In 1938 the C & H Sugar Refinery in Crockett was the scene of a bloody battle between the AFL and the CIO. The lengthy CIO strike and street fight with the AFL was over the validity of the AFL closed shop agreement with C & H. It pitted brother against brother. For the Crockett and the nation, it was a moment in history.
A biography of John Marsh, the first American to settle in Contra Costa County. Written by Bill Mero, the video explores Marsh and his family as they moved west and settled in what is now Brentwood.
In 2008, the late Huell Howser of the California Gold TV program visited the John Marsh Stone House which is the center piece of the proposed John Marsh State Historic Park in Contra Costa County. New Native Americans archaeological discoveries near Brentwood, CA and early California history are discussed.
This documentary discusses the efforts of the John Marsh Trust to convert much of the land surrounding Dr. John Marsh's house into an Historic Park.
As part of the restoration of the Marsh House in Brentwood, an inspection of the condition of the house was made in July, 2005. That inspection is documented in this video.
Doug Harris published a YouTube video on Sheriff Veale featuring some of our History Center personnel. Hear how the one of the longest serving Sheriffs in California history (1895-1935) kept the peace in a rural county without firing a shot!
James Kirker came from Ireland becoming an infamous scalp hunter in the Southwest. He spent the last years of his life in Contra Costa County, CA and died in California mysteriously on the isolated John Marsh Rancho at Los Meganos.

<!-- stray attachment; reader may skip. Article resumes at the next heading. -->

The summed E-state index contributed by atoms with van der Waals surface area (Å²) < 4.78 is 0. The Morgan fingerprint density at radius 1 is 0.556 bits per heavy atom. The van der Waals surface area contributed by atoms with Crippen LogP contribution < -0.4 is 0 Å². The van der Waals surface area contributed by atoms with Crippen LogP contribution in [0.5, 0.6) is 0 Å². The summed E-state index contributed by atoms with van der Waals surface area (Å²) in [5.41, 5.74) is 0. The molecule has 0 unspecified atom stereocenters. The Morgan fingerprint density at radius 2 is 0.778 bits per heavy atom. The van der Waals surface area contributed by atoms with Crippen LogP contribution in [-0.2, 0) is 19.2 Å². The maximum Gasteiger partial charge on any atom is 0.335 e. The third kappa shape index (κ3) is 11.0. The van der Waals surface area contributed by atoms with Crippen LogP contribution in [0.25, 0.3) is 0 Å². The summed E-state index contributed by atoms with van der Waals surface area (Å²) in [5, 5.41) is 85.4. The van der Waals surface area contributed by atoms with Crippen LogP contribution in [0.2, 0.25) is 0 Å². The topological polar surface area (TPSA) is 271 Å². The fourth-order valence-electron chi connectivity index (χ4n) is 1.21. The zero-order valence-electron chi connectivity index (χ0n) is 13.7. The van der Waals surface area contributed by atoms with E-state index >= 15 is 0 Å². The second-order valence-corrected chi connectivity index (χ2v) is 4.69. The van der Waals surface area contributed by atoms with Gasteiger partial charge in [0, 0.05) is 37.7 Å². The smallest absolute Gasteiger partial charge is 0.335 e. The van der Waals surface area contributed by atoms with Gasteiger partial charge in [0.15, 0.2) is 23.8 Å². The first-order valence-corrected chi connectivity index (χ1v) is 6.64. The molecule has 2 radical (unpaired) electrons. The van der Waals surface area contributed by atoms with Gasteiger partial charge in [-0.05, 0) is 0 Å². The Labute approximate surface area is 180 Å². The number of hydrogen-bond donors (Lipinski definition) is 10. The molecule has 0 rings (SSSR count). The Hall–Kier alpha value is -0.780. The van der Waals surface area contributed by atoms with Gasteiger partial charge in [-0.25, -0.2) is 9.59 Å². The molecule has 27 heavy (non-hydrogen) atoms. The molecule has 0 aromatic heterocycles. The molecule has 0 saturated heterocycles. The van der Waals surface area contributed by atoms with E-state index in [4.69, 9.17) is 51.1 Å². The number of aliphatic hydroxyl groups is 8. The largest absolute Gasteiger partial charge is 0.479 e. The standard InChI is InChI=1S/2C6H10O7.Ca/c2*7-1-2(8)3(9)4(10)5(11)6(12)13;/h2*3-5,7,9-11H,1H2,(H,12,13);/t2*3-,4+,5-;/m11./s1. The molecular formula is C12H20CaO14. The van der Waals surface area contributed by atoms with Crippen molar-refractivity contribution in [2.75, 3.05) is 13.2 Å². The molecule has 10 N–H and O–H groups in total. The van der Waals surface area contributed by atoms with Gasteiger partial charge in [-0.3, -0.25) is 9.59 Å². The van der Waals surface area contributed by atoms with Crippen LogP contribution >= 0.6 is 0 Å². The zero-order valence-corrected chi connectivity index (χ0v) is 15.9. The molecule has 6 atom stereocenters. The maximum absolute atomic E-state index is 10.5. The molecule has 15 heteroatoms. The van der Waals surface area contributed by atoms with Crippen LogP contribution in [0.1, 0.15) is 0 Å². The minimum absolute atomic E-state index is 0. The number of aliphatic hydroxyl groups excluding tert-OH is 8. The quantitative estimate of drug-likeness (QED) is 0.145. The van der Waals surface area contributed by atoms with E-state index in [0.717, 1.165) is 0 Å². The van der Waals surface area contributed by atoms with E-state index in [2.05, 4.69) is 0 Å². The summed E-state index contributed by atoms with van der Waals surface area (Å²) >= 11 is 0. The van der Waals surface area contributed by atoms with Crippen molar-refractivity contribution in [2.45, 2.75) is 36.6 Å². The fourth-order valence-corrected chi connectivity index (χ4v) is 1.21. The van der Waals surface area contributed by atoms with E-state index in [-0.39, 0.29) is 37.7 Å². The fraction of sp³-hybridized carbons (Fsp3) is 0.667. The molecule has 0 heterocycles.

Gerry Anderson, in a BBC documentary, followed Kirker from his native Ireland here to Contra Costa County. This segment, featuring Bill and Kathleen Mero from the Contra Costa County Historical Society and the John Marsh Trust, talks about Kirker's time in the county. The Historical Society also provided technical support to the makers of this documentary.
It should be noted that, based on records kept by the Society, most of what has been written about James Kirker's life and death in California is either unverifiable or plainly untrue.
Fans of the old TV series "M*A*S*H" may recall an episode where Colonel Potter became the "winner" of a last man's club established by a platoon in which he served during World War I. A number of such "clubs" sprang up among survivors of World War I and subsequent conflicts. One such club was established in Contra Costa County. This video is a compilation of local news stories from Veteran's Day, 1988, when Contra Costa's "Last Man", Albert Furrer, collected his prize.
Alamo is an unincorporated community in Central Contra Costa County. Named for the poplar trees that lined San Ramon Creek, Alamo is located about 30 miles east of San Francisco. As of the 2010 census, the population was 14,750. The community of Alamo is well known for its lavish lifestyle and its notable residents, with the median home price being $1,890,000.